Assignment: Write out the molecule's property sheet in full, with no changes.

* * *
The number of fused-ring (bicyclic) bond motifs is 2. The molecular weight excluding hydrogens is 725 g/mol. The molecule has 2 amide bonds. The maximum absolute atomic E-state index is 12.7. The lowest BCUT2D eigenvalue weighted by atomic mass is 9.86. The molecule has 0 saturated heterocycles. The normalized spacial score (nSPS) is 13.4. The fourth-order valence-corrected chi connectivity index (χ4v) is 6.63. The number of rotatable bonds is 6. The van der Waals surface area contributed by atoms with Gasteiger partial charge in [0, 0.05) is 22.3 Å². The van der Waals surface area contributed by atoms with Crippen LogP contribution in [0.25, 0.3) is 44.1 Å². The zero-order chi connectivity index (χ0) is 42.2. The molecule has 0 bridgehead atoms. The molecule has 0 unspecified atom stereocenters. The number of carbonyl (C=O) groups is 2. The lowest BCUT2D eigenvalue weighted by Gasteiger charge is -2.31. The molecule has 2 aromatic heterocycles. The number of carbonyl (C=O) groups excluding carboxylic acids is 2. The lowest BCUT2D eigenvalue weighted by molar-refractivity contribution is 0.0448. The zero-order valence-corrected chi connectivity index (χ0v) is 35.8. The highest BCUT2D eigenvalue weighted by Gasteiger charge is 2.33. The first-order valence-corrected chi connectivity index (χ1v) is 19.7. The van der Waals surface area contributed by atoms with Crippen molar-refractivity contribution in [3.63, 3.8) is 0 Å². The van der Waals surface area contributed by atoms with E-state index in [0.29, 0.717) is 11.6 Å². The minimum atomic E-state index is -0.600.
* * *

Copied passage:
The number of fused-ring (bicyclic) bond motifs is 2. The molecular weight excluding hydrogens is 725 g/mol. The molecule has 2 amide bonds. The maximum absolute atomic E-state index is 12.7. The lowest BCUT2D eigenvalue weighted by atomic mass is 9.86. The molecule has 0 saturated heterocycles. The normalized spacial score (nSPS) is 13.4. The fourth-order valence-corrected chi connectivity index (χ4v) is 6.63. The number of rotatable bonds is 6. The van der Waals surface area contributed by atoms with Gasteiger partial charge in [0, 0.05) is 22.3 Å². The van der Waals surface area contributed by atoms with Crippen LogP contribution in [0.25, 0.3) is 44.1 Å². The zero-order chi connectivity index (χ0) is 42.2. The molecule has 0 bridgehead atoms. The molecule has 0 unspecified atom stereocenters. The number of carbonyl (C=O) groups is 2. The lowest BCUT2D eigenvalue weighted by Gasteiger charge is -2.31. The molecule has 2 aromatic heterocycles. The number of carbonyl (C=O) groups excluding carboxylic acids is 2. The lowest BCUT2D eigenvalue weighted by molar-refractivity contribution is 0.0448. The zero-order valence-corrected chi connectivity index (χ0v) is 35.8. The highest BCUT2D eigenvalue weighted by Gasteiger charge is 2.33. The first-order valence-corrected chi connectivity index (χ1v) is 19.7. The van der Waals surface area contributed by atoms with Crippen molar-refractivity contribution in [3.63, 3.8) is 0 Å². The van der Waals surface area contributed by atoms with E-state index in [0.29, 0.717) is 11.6 Å². The minimum atomic E-state index is -0.600.